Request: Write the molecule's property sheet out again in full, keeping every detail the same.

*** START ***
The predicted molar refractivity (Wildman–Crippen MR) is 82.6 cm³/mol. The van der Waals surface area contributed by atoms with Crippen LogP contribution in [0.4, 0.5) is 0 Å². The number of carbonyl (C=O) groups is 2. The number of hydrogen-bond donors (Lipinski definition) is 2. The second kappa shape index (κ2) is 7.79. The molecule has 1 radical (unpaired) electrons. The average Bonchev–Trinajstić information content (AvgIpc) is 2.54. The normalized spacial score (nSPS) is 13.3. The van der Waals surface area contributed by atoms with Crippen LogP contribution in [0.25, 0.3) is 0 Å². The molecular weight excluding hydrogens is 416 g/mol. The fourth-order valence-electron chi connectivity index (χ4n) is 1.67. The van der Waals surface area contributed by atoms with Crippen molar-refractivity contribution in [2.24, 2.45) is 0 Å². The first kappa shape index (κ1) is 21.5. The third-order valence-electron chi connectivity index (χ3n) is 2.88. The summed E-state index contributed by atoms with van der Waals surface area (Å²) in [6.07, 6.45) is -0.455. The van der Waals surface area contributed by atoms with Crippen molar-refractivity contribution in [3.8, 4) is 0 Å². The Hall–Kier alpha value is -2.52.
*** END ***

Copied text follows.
The predicted molar refractivity (Wildman–Crippen MR) is 82.6 cm³/mol. The van der Waals surface area contributed by atoms with Crippen LogP contribution in [0.4, 0.5) is 0 Å². The number of carbonyl (C=O) groups is 2. The number of hydrogen-bond donors (Lipinski definition) is 2. The second kappa shape index (κ2) is 7.79. The molecule has 1 radical (unpaired) electrons. The average Bonchev–Trinajstić information content (AvgIpc) is 2.54. The normalized spacial score (nSPS) is 13.3. The van der Waals surface area contributed by atoms with Crippen LogP contribution in [0.25, 0.3) is 0 Å². The molecular weight excluding hydrogens is 416 g/mol. The fourth-order valence-electron chi connectivity index (χ4n) is 1.67. The van der Waals surface area contributed by atoms with Crippen molar-refractivity contribution in [2.24, 2.45) is 0 Å². The first kappa shape index (κ1) is 21.5. The third-order valence-electron chi connectivity index (χ3n) is 2.88. The summed E-state index contributed by atoms with van der Waals surface area (Å²) in [6.07, 6.45) is -0.455. The van der Waals surface area contributed by atoms with Crippen molar-refractivity contribution in [3.8, 4) is 0 Å². The Hall–Kier alpha value is -2.52.